Why ‘The Mountain Photographer’?
It all began one April in 2002. My wife, her sister and her sister’s husband suggested that we book a holiday in the Lake District. I wasn’t really bothered where I went on holiday. So I agreed. This was my first ever visit to the Lake District. On the third day the four of us took a day trip to Ullswater with the intention of taking the boat to Howtown and then walking back to Glenridding. Whilst waiting for the boat I was completely mesmerised by the snow-capped peaks. My attention was drawn to the imposing bulk of Helvellyn (it was actually Dollywagon Pike at which I was looking). Something just clicked, you know, one of those seminal moments. Something just moved deep inside. I knew I wanted to climb it and be up there on the peaks. In the intervening years many trips to Snowdonia followed and a few to the far flung Lake District. I love mountains. I love (and hate) the sensation of isolation, desolation and wilderness. I find the experience cathartic. I love the views. What a gift it is to be there! Gazing down on the world from the heights. Freedom! Never have I felt such peace – anywhere!
When I am not on a mountain, and that is quite naturally most of the time, I am logistically confined to the South East corner of Wales trying to make photographs of interesting textures and their interaction with the sublime qualities of light.
I suppose that I am a Fell walker first, photographer second. I have no pretensions about my “work”. I just enjoy climbing mountains and making pictures. If people like them, well, that’s an added bonus.
How did all this start?
For my 20th birthday my late Mum presented me with a small box diligently decorated with all the typical wrappings. “What’s this” was my rather ungrateful response. My skepticism was well founded as the previous year Mum presented me with a screwdriver and the year before that a toolbox. Only God knows why. With a degree of trepidation I nervously unpacked the gift with occasional glances to the smiling Mother. With a perplexed grimace on my face I pulled out a camera. “What!, What!, A camera!!!”. I didn’t even want or need a camera. “You can take pictures of my skittle club’s matches now” said Mum grinning widely. I have no idea from where she conceived that idea! That camera was a Praktica MTL5. I still have it. It still works and it started what has became an obsession, a total and complete consuming obsession.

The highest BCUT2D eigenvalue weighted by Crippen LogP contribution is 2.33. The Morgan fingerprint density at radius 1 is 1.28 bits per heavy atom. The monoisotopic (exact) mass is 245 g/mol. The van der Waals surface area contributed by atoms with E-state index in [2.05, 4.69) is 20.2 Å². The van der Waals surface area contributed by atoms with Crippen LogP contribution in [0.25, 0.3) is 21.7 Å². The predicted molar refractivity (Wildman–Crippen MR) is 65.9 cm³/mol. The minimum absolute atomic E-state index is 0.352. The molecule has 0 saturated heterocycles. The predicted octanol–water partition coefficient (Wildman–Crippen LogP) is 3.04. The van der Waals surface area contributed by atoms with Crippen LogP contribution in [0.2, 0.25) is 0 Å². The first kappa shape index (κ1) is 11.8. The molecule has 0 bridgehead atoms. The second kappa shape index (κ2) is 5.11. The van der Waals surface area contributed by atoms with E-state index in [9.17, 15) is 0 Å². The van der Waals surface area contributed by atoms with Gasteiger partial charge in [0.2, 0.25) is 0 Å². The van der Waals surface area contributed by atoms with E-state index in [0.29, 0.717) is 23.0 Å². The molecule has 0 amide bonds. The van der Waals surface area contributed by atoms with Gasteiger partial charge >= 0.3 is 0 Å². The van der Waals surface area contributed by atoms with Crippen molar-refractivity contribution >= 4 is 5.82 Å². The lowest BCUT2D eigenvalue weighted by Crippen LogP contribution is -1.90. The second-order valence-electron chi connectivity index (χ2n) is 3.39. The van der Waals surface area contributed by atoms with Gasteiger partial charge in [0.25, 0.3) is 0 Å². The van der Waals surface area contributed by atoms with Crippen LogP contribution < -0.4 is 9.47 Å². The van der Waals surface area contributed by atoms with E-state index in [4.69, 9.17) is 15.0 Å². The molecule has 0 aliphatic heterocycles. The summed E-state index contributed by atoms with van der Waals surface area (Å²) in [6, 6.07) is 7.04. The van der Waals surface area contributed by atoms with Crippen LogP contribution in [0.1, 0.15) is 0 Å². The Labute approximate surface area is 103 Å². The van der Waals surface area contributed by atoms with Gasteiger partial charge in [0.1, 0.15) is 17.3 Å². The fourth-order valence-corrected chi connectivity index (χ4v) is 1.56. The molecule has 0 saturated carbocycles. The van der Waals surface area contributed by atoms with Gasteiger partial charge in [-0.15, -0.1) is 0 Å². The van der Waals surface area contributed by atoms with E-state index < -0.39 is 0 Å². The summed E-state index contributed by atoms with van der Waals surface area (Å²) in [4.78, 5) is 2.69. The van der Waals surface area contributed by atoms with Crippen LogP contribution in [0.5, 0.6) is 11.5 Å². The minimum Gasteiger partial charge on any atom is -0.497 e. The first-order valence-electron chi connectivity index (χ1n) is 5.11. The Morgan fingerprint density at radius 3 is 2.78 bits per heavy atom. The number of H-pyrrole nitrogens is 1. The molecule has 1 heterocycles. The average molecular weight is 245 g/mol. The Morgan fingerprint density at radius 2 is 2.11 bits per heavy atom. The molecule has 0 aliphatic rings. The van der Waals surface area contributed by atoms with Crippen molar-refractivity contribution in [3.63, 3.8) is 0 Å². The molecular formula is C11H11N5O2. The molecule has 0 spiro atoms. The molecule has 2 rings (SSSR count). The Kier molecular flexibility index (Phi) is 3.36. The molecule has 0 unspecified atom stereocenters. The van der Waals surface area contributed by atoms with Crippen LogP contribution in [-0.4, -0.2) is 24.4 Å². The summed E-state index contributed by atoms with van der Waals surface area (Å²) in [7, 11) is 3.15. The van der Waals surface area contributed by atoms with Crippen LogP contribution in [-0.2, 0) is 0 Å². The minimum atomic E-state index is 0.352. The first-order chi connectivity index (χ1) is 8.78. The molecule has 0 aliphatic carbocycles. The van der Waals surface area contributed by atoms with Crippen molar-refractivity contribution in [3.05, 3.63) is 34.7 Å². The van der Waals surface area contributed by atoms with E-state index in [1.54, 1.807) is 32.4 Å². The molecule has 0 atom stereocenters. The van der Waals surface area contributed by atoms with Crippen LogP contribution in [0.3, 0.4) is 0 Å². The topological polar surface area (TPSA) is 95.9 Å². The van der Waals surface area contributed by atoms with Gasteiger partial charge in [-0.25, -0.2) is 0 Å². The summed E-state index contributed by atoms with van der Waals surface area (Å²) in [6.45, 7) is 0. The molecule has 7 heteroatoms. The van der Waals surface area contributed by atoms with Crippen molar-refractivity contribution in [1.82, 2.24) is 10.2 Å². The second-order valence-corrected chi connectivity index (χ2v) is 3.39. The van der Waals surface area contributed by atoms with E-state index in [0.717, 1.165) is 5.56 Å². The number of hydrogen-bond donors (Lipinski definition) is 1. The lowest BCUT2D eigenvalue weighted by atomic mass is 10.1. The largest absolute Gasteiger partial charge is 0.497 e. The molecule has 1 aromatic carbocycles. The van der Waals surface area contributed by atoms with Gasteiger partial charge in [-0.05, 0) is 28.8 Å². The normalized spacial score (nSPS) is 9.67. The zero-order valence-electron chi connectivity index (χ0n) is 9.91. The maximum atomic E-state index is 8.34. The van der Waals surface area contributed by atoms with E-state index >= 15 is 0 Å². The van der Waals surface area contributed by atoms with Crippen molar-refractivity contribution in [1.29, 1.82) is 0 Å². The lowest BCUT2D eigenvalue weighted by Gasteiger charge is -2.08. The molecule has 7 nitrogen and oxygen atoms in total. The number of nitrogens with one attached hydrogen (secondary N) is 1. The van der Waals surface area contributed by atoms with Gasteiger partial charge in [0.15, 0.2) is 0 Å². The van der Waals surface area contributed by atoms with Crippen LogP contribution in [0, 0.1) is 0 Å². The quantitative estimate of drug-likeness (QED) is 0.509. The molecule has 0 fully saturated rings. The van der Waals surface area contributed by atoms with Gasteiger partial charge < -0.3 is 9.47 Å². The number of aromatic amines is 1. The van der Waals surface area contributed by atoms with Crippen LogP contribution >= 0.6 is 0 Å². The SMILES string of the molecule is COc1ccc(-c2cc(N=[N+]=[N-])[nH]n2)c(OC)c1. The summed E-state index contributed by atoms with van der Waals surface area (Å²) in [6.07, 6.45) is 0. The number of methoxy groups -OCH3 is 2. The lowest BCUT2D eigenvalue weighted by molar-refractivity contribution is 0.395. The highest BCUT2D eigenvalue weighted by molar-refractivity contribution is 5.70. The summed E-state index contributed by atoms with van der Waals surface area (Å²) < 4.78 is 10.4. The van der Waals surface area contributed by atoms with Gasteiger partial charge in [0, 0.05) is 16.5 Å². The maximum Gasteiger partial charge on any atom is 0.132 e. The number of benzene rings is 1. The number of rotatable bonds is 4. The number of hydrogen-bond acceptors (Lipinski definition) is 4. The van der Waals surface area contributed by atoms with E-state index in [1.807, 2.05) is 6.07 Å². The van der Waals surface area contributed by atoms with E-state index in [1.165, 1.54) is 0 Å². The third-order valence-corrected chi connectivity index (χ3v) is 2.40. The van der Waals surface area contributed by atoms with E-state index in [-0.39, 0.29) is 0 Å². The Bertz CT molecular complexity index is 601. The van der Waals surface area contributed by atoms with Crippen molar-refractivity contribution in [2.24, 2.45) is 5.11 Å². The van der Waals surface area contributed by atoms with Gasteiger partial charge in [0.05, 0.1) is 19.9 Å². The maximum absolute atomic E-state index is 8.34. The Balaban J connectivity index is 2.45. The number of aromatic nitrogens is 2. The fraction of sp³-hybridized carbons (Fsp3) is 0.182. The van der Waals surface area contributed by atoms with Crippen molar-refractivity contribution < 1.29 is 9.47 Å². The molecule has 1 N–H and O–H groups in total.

Who am I?
Aspergic, reclusive, obsessive, compulsive, insular, intense, private, focussed, driven, perfectionist, forties. As such, I prefer to remain anonymous and like to convey the marvellous and wondrous gift that is light and creation.
Why I do it?
Because I have to! I love landscapes, mainly Welsh. I love the mood and tone of monochrome and the occasional splash of colour. I love texture, tone, shadow, light. I like to photograph anything and anywhere I can see these elements. A story isn’t important, often irrelevant. If you want a story then read a book. You will find no arty-farty psycho babble, no lying digital manipulations, no digital fakery. The negative is the essence of absolute truth.
Where do I go from here?
I don’t know really! I hope I can capture the evocative mood of the Welsh landscape or the amazing textures found in the things of everyday life. I hope people enjoy my work. If I can fantasise, I would like to photograph for NATIONAL GEOGRAPHIC or become a MAGNUM photographer. It’s just a dream and one can dream!
Who are my influences?
Fay Godwin, Leni Riefenstahl, Barry Thornton, Francis Meadow Sutcliffe, Sebastiao Salgado, John Clow, Josef Sudek, Alfred Stieglitz, Edward Steichen, Henri Cartier Bresson, David Hurn, Terence Donovan, George Davidson, Ansel Adams, last, but by no means least Charlie Waite (only Sebastiao, Charlie and David Hurn are actually alive and all are British except one Hungarian, one Brazilian, one Frenchman, one German and one American). Of them all, Fay Godwin and Barry Thornton are my personal favourites. These chaps set the standard to which I aspire.